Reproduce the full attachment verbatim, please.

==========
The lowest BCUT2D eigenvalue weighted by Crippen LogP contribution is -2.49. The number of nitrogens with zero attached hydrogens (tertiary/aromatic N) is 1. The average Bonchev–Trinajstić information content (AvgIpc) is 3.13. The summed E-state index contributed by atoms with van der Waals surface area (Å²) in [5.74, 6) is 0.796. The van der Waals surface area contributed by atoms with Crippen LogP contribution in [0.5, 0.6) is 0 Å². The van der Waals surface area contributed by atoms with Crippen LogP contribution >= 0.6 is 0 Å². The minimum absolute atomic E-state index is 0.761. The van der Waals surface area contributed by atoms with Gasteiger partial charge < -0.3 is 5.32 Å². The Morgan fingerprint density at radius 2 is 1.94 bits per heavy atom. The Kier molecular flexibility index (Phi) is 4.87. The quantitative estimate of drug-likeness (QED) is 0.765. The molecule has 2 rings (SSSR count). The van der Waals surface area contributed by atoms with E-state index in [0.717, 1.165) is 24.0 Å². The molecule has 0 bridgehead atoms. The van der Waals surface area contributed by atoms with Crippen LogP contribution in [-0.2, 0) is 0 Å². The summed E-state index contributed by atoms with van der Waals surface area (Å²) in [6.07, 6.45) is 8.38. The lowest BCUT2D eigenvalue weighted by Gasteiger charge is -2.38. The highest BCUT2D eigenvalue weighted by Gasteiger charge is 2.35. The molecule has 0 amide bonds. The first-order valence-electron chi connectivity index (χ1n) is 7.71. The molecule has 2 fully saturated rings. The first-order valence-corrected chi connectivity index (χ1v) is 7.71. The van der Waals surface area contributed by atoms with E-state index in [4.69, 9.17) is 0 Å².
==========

The lowest BCUT2D eigenvalue weighted by Crippen LogP contribution is -2.49. The number of nitrogens with zero attached hydrogens (tertiary/aromatic N) is 1. The average Bonchev–Trinajstić information content (AvgIpc) is 3.13. The summed E-state index contributed by atoms with van der Waals surface area (Å²) in [5.74, 6) is 0.796. The van der Waals surface area contributed by atoms with Crippen LogP contribution in [0.5, 0.6) is 0 Å². The van der Waals surface area contributed by atoms with Crippen LogP contribution >= 0.6 is 0 Å². The minimum absolute atomic E-state index is 0.761. The van der Waals surface area contributed by atoms with Gasteiger partial charge < -0.3 is 5.32 Å². The Morgan fingerprint density at radius 2 is 1.94 bits per heavy atom. The Kier molecular flexibility index (Phi) is 4.87. The quantitative estimate of drug-likeness (QED) is 0.765. The molecule has 2 rings (SSSR count). The van der Waals surface area contributed by atoms with E-state index in [0.717, 1.165) is 24.0 Å². The molecule has 0 bridgehead atoms. The van der Waals surface area contributed by atoms with Crippen LogP contribution in [-0.2, 0) is 0 Å². The summed E-state index contributed by atoms with van der Waals surface area (Å²) in [6.07, 6.45) is 8.38. The lowest BCUT2D eigenvalue weighted by Gasteiger charge is -2.38. The highest BCUT2D eigenvalue weighted by Gasteiger charge is 2.35. The molecule has 0 amide bonds. The first-order valence-electron chi connectivity index (χ1n) is 7.71. The molecule has 2 fully saturated rings. The first-order valence-corrected chi connectivity index (χ1v) is 7.71. The van der Waals surface area contributed by atoms with E-state index in [4.69, 9.17) is 0 Å².